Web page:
Re: test if a string is a valid 'number'?



It is true it takes a bit more work to support multiple locales. It depends on whether or
not you also want to support postfix sign (which is one of the locale options). Then the
issue is whether or not you want to accept prefix or postfix signs or both. None of these
are very hard to add; all you need is a spec. Do you know if the VB subroutine handles
any of these situations beyond the decimal point?

I'm already getting request to convert code to Win64, if for no other reason that a
compute-bound 64-bit app actually runs in about 75% of the time of a 32-bit app on the
same platorm.
joe


On Thu, 31 May 2007 10:29:49 -0700, "Ashot Geodakov" <a_geodakov@xxxxxxxxxxxxxxxxxx>
wrote:

Comments:

"Joseph M. Newcomer" <newcomer@xxxxxxxxxxxx> wrote in message
news:hhht535lr0fert96g6mngbfh9bbat30arb@xxxxxxxxxx
My code does work, does sell, and doesn't require grotesque solutions. I
can write an FSM
to parse an integer in less time than it takes to discover how to find a
function in VB,
invent a way to call it, and create distribution package that includes the
DLL. In fact,
I can write an FSM to parse an integer as fast as I can type it in.

I am happy for you, but there was already a message about
internationalization.

If you care so much about Win64 (which is really not so widely spread in the
market yet), then how fast can you write your FSM for many different
locales, that are already out there, running on Win32?


The "need it NOW" approach has led to more bad decisions, some of which
took MONTHS to
undo, and some of which cost us customers because the problems that
resulted created code
that was unreliable.

Yes, some decisions are bad, but hey, basketball score changes 5 times per
minute, and stocks go up and down at the speed of light. There is software
that you spend years thinking through carefully, and there's one that you
need "right here and right now".


The best possible solution would be an optimized FSM, but an optimized FSM
takes too long
to write and doesn't matter when the unoptimized version can parse a
number in under a
microsecond. But a kludgy solution remains a kludgy solution. The
long-term implications
of code that is this bad are far more serious.

This whole discussion has stemmed from a simple question. And nobody seemed
to really be interested in some basic details.

1) The main one: what is the developer trying to accomplish?
1a) Is it some school project or a marketable product?
1b) When is the solution needed (yesterday, in a month, in a year)?
1c) What's the lifespan of the solution? (Boss wants some printed report
right now, and won't care about it tomorrow?)

2) What are the performance requirements?
3) What's the target environment?

I see you rush to judge and to provide with "the most stylish" code (which,
the style, I still have questions about). You didn't even ask these basic
questions.


This violates the KISS principle: Keep It Simple. It adds unnecessary
complexity to the
system, creating failure points that do not need to exist. The simplest
one that should
be at the forefront of all decisions is "Will it run under Win64?", which
this clearly
will not (The Win64 compilers do not support embedded assembler, and you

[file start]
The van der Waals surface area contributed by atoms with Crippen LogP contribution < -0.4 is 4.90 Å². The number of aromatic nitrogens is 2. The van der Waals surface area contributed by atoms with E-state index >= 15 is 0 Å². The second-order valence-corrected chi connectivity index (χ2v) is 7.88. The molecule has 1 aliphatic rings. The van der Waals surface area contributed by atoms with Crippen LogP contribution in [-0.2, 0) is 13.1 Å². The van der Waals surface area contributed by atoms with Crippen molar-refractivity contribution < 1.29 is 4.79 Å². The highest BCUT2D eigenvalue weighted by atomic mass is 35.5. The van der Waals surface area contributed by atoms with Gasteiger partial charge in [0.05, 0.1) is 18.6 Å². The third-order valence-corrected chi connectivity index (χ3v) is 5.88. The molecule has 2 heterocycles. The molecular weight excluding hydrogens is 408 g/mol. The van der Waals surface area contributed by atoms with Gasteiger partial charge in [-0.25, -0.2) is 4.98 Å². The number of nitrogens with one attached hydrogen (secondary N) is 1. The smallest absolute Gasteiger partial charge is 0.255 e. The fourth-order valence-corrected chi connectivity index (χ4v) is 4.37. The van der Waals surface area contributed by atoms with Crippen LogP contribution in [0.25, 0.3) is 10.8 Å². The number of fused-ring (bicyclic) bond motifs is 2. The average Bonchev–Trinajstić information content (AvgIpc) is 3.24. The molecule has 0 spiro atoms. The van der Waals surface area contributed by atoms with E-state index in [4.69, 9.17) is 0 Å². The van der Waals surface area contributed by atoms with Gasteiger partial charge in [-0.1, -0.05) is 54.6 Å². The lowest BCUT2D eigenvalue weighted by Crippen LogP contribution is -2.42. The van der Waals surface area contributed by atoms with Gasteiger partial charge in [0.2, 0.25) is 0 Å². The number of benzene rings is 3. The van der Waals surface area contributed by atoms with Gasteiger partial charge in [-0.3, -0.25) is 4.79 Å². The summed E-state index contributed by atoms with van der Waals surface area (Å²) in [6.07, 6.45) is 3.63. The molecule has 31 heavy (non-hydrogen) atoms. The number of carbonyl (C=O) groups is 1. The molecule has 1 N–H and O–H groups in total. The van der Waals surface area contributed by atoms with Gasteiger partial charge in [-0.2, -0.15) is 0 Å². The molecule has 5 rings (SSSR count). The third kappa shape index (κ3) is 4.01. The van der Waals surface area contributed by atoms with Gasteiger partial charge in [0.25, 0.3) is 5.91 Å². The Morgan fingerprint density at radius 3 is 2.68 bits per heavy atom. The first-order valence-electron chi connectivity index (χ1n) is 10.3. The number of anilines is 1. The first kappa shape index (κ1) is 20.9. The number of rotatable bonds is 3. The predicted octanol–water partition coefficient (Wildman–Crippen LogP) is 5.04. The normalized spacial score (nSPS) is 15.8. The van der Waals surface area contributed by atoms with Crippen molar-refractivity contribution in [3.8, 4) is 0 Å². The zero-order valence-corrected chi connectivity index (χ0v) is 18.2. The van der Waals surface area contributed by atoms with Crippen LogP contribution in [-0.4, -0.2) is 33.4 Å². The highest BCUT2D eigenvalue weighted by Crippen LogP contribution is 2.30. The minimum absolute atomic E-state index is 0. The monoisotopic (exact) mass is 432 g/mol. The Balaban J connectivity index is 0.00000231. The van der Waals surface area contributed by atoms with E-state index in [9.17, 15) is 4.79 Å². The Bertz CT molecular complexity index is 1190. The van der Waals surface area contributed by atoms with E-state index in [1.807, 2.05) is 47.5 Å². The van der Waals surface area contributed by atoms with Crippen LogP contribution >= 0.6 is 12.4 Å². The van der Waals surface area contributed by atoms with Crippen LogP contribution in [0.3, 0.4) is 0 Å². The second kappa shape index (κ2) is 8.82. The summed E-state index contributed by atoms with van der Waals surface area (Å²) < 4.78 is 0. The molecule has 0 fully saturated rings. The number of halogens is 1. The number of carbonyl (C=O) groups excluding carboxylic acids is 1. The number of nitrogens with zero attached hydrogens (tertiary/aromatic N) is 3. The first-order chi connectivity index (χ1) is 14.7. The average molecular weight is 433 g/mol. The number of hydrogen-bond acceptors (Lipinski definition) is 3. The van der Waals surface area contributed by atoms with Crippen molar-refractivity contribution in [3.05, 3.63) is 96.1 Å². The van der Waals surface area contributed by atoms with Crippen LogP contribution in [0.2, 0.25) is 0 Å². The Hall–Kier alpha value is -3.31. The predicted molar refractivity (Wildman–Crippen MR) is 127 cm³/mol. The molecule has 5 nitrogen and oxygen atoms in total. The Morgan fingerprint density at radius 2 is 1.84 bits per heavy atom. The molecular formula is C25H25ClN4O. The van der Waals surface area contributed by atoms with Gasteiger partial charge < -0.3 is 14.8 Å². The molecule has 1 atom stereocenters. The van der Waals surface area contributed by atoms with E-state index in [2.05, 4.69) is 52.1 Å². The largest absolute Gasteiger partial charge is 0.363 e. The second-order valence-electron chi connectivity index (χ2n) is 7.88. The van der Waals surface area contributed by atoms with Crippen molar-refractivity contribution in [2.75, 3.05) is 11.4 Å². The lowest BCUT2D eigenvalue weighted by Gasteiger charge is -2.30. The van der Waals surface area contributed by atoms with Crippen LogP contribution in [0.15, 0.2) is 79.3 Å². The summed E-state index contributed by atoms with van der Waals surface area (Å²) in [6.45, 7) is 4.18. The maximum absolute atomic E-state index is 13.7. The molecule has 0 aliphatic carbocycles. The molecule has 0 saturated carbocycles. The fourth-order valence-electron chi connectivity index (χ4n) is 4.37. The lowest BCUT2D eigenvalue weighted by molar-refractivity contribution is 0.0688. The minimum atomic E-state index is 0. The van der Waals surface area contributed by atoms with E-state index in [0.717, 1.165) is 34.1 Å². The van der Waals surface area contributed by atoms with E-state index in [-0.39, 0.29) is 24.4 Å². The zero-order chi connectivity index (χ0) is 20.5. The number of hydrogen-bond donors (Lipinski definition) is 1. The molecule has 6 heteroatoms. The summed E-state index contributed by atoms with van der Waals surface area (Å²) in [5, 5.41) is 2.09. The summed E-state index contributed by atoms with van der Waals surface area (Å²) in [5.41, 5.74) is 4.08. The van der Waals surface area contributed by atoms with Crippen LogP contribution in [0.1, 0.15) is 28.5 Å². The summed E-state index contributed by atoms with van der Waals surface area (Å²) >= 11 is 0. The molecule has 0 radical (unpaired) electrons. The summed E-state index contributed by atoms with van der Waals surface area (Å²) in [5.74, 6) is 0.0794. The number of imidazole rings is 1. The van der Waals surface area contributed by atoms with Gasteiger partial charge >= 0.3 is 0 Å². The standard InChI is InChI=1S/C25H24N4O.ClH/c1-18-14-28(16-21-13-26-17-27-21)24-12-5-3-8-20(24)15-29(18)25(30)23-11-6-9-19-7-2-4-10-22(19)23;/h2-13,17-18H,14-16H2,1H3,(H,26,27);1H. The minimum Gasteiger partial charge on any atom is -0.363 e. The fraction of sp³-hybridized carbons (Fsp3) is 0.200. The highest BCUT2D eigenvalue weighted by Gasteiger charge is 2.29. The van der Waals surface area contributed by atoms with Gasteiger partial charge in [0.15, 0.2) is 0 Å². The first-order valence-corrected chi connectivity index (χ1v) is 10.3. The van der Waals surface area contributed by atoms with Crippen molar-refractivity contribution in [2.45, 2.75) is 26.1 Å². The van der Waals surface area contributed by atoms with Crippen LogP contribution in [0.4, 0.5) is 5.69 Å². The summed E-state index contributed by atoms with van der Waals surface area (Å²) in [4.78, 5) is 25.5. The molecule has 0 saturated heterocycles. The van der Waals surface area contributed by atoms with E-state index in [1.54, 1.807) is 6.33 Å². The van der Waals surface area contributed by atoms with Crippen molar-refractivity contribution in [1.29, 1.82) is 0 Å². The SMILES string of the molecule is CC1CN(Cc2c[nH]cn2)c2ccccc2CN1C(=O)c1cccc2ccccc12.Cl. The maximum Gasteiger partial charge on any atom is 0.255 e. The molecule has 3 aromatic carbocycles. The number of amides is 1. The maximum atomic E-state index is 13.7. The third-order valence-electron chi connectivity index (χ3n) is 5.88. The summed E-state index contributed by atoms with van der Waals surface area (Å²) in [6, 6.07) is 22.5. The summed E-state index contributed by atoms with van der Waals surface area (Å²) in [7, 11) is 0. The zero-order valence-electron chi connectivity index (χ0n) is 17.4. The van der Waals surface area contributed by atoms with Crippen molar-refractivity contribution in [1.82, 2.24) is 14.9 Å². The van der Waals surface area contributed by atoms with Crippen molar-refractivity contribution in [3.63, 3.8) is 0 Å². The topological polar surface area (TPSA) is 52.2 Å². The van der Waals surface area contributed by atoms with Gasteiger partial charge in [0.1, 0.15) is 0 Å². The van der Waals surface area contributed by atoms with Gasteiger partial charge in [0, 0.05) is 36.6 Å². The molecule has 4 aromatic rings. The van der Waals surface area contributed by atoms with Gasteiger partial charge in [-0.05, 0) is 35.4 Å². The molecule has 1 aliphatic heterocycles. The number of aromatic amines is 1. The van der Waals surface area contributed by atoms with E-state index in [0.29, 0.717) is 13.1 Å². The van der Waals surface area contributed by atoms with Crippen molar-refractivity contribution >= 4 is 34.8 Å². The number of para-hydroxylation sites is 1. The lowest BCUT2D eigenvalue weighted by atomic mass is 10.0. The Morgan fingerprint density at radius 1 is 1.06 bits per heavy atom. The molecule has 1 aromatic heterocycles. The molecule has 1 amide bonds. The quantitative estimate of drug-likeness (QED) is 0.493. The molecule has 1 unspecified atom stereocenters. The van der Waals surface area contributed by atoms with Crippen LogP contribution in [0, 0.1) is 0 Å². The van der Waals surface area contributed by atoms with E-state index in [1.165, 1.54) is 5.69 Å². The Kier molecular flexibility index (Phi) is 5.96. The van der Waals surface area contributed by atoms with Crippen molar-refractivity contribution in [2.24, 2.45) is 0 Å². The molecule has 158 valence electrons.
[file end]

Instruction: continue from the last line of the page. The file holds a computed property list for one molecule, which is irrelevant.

can't call 32-bit
DLLs from 64-bit apps).

Yea, yea... How well spread is Win64 today? Why aren't you more concerned
about the code portability from Win32 to Linux, which, if I am not mistaken,
owns about 10% of the market?


One company I worked for failed because management kept pushing for quick
solutions, and
would not accept the time required to do correct solutions.

This is from your point of view.

There's also management's point of view, investor's point of view,
customer's point of view.

Write the best code in the world, and spend some decent time doing it. But
the money flow stops, and voila! Let's blame the developer in the
neighboring cubicle for his bad programming style!

I learned a lot about project
management from that company, mostly from antipatterns of bad management.
I got a lot of
flak because I would not accept short-term kludges, yet my code didn't
break. Everyone
who did quick & dirty solutions ended up having to rewrite their code
again and again to
get it right. The result was a failure to ship (my code, for example, was
running solidly
for a YEAR while the code around it got rewritten and rewritten and
rewritten until that
particular project failed. During that year, I ended up rewriting several
modules for
other people, and once rewritten, my code remained solid and required no
support
whatsoever. Meanwhile, the quick & dirty code got rewritten yet again...)

Again, good for you.

I've worked for many companies too, and had seen tons of crappy code.
However,

1) Rewriting it for the sake of beauty wastes more time than fixing a bug,
adding what customer wants, plus shipping, plus finding more customers.
2) Since rewriting is not an option, you have to adapt. You need to work
around existing flaws.


I have no respect whatsoever for the kind of solutions that this code
demonstrates,
because I've seen the ultimate consequences of these solutions, code that
breaks far too
easily.

I am sorry that you have no respect for the sample. Hey, take it easy
though - you don't have to use it, and I don't insist on you dramatically
changing your own style, so that a modest person like me will approve it.

Joseph M. Newcomer [MVP]
email: newcomer@xxxxxxxxxxxx
Web: http://www.flounder.com
MVP Tips: http://www.flounder.com/mvp_tips.htm
.